NFF counts cost of carbon tax on agriculture

Beef Central, 10/07/2011

Confirmation that agriculture will not be covered by the carbon tax announced today by prime minister Julia Gillard and that agricultural fuel will be removed from the scheme has been welcomed by the National Farmers Federation.

The national farmer representative body said the Government's decision to invest more than $400 million into agricultural carbon mitigation research and development and extension, and to support food processors in their transition to a low emissions future, further demonstrated the Government had been listening to agricultral sector concerns about the carbon tax. 

“We are pleased to see movement in each of these areas, as well as measures to support non-Kyoto compliant CFI credits and to reward on-farm biodiversity projects,” NFF chief executive officer Matt Linnegar said.

“However, despite today’s concessions, independent research by the Australian Farm Institute over recent months has highlighted that additional costs from electricity and other indirect energy related sources will remain embedded in the carbon tax for all Australian farmers.

“This research shows that even with fuel excluded, the average Australian farmer will still incur an additional $1,500 a year in costs under a carbon price of $23 per tonne, eroding their net farm income by 2.4 percent.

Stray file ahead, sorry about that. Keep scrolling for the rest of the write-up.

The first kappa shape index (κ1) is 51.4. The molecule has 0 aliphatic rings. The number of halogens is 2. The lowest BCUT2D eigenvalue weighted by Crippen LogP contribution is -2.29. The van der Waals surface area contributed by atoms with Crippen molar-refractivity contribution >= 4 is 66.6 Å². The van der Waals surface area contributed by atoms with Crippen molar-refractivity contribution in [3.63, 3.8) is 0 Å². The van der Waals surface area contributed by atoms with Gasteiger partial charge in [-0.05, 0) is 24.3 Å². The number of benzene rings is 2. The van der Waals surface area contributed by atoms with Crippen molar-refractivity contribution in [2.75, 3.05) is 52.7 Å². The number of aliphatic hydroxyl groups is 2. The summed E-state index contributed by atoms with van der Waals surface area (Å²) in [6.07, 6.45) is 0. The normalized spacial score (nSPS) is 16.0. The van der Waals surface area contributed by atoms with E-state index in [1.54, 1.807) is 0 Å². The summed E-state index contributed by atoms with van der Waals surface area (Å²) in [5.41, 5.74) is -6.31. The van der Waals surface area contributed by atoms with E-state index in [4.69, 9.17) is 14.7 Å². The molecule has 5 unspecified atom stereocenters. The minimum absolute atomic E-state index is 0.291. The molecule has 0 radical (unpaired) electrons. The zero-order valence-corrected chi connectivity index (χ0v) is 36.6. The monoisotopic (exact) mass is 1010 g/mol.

“These costs will erode the competitiveness of the agricultural industry in the domestic and international markets on which we depend.

“As the recent Productivity Commission review highlighted, across the world, countries are developing climate policies that recognise the importance of agriculture and deliberately prevent any additional costs being added into their farmers’ businesses.

“For these reasons, the NFF and our members remain opposed to the carbon tax,” Mr Linnegar said.

“We also remain extremely concerned about the treatment of fuel. While we have today seen that agricultural fuel has been excluded from the carbon tax, we are concerned that heavy-vehicle fuel will only be excluded for a two year period, and that any future review of fuel excise could add additional costs into farm businesses.

“We will be critically analysing the information provided today, and working with all sides of politics to ensure our concerns are heard as the carbon tax goes before Parliament.".


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